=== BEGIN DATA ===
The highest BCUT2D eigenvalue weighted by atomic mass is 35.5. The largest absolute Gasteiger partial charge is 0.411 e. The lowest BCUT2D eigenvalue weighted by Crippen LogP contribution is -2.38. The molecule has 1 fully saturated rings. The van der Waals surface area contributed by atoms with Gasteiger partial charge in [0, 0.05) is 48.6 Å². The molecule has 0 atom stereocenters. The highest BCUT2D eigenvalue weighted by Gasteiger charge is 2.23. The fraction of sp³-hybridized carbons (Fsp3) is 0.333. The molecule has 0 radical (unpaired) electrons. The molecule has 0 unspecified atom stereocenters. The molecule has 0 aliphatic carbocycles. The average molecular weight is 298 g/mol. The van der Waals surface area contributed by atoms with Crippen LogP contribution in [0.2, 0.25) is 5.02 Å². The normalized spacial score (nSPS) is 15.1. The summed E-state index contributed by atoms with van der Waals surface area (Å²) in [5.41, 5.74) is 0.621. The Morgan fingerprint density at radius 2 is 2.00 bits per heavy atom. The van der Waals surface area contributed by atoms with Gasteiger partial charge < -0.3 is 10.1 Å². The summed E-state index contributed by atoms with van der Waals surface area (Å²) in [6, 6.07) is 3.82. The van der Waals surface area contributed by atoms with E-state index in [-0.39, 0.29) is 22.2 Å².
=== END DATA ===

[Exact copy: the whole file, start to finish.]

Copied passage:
The highest BCUT2D eigenvalue weighted by atomic mass is 35.5. The largest absolute Gasteiger partial charge is 0.411 e. The lowest BCUT2D eigenvalue weighted by Crippen LogP contribution is -2.38. The molecule has 1 fully saturated rings. The van der Waals surface area contributed by atoms with Gasteiger partial charge in [0, 0.05) is 48.6 Å². The molecule has 0 atom stereocenters. The highest BCUT2D eigenvalue weighted by Gasteiger charge is 2.23. The fraction of sp³-hybridized carbons (Fsp3) is 0.333. The molecule has 0 radical (unpaired) electrons. The molecule has 0 unspecified atom stereocenters. The molecule has 0 aliphatic carbocycles. The average molecular weight is 298 g/mol. The van der Waals surface area contributed by atoms with Crippen LogP contribution in [0.2, 0.25) is 5.02 Å². The normalized spacial score (nSPS) is 15.1. The summed E-state index contributed by atoms with van der Waals surface area (Å²) in [5.41, 5.74) is 0.621. The Morgan fingerprint density at radius 2 is 2.00 bits per heavy atom. The van der Waals surface area contributed by atoms with Gasteiger partial charge < -0.3 is 10.1 Å². The summed E-state index contributed by atoms with van der Waals surface area (Å²) in [6, 6.07) is 3.82. The van der Waals surface area contributed by atoms with E-state index in [-0.39, 0.29) is 22.2 Å².